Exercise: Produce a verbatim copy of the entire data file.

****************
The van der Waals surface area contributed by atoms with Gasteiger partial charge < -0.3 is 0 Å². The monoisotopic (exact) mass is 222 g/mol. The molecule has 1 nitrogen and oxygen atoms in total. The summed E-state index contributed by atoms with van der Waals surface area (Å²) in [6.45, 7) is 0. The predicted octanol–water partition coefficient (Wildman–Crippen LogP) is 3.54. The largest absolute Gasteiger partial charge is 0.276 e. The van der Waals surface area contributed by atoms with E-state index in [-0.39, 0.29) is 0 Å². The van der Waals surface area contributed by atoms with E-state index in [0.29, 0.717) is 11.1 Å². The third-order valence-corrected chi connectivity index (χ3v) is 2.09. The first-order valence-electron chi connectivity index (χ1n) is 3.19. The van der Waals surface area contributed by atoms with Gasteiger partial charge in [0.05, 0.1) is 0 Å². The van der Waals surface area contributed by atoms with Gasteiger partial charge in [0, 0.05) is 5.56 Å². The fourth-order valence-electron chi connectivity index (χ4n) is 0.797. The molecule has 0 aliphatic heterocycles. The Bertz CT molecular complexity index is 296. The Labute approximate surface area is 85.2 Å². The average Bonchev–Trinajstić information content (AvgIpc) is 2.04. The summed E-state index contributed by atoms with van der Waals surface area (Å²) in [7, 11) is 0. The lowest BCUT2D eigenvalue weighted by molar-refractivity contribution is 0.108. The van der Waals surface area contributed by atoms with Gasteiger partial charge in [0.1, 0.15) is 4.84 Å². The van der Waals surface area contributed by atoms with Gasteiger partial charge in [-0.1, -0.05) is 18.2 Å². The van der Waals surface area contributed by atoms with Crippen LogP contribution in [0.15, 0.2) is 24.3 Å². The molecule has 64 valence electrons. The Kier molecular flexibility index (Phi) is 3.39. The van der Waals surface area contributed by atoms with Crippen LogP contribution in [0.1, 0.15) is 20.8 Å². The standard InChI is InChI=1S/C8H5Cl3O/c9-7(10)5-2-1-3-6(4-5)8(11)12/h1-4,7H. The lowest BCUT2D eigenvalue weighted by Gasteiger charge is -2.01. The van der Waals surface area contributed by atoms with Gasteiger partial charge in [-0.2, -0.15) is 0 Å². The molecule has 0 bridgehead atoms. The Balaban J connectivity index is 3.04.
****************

The van der Waals surface area contributed by atoms with Gasteiger partial charge < -0.3 is 0 Å². The monoisotopic (exact) mass is 222 g/mol. The molecule has 1 nitrogen and oxygen atoms in total. The summed E-state index contributed by atoms with van der Waals surface area (Å²) in [6.45, 7) is 0. The predicted octanol–water partition coefficient (Wildman–Crippen LogP) is 3.54. The largest absolute Gasteiger partial charge is 0.276 e. The van der Waals surface area contributed by atoms with E-state index in [-0.39, 0.29) is 0 Å². The van der Waals surface area contributed by atoms with E-state index in [0.29, 0.717) is 11.1 Å². The third-order valence-corrected chi connectivity index (χ3v) is 2.09. The first-order valence-electron chi connectivity index (χ1n) is 3.19. The van der Waals surface area contributed by atoms with Gasteiger partial charge in [0.05, 0.1) is 0 Å². The van der Waals surface area contributed by atoms with Gasteiger partial charge in [0, 0.05) is 5.56 Å². The fourth-order valence-electron chi connectivity index (χ4n) is 0.797. The molecule has 0 aliphatic heterocycles. The Bertz CT molecular complexity index is 296. The Labute approximate surface area is 85.2 Å². The average Bonchev–Trinajstić information content (AvgIpc) is 2.04. The summed E-state index contributed by atoms with van der Waals surface area (Å²) in [7, 11) is 0. The lowest BCUT2D eigenvalue weighted by molar-refractivity contribution is 0.108. The van der Waals surface area contributed by atoms with Gasteiger partial charge in [0.1, 0.15) is 4.84 Å². The van der Waals surface area contributed by atoms with Gasteiger partial charge in [-0.1, -0.05) is 18.2 Å². The van der Waals surface area contributed by atoms with Crippen LogP contribution in [0.15, 0.2) is 24.3 Å². The molecule has 64 valence electrons. The Kier molecular flexibility index (Phi) is 3.39. The van der Waals surface area contributed by atoms with Crippen LogP contribution in [0.1, 0.15) is 20.8 Å². The standard InChI is InChI=1S/C8H5Cl3O/c9-7(10)5-2-1-3-6(4-5)8(11)12/h1-4,7H. The lowest BCUT2D eigenvalue weighted by Gasteiger charge is -2.01. The van der Waals surface area contributed by atoms with Gasteiger partial charge in [-0.2, -0.15) is 0 Å². The molecule has 0 bridgehead atoms. The Balaban J connectivity index is 3.04.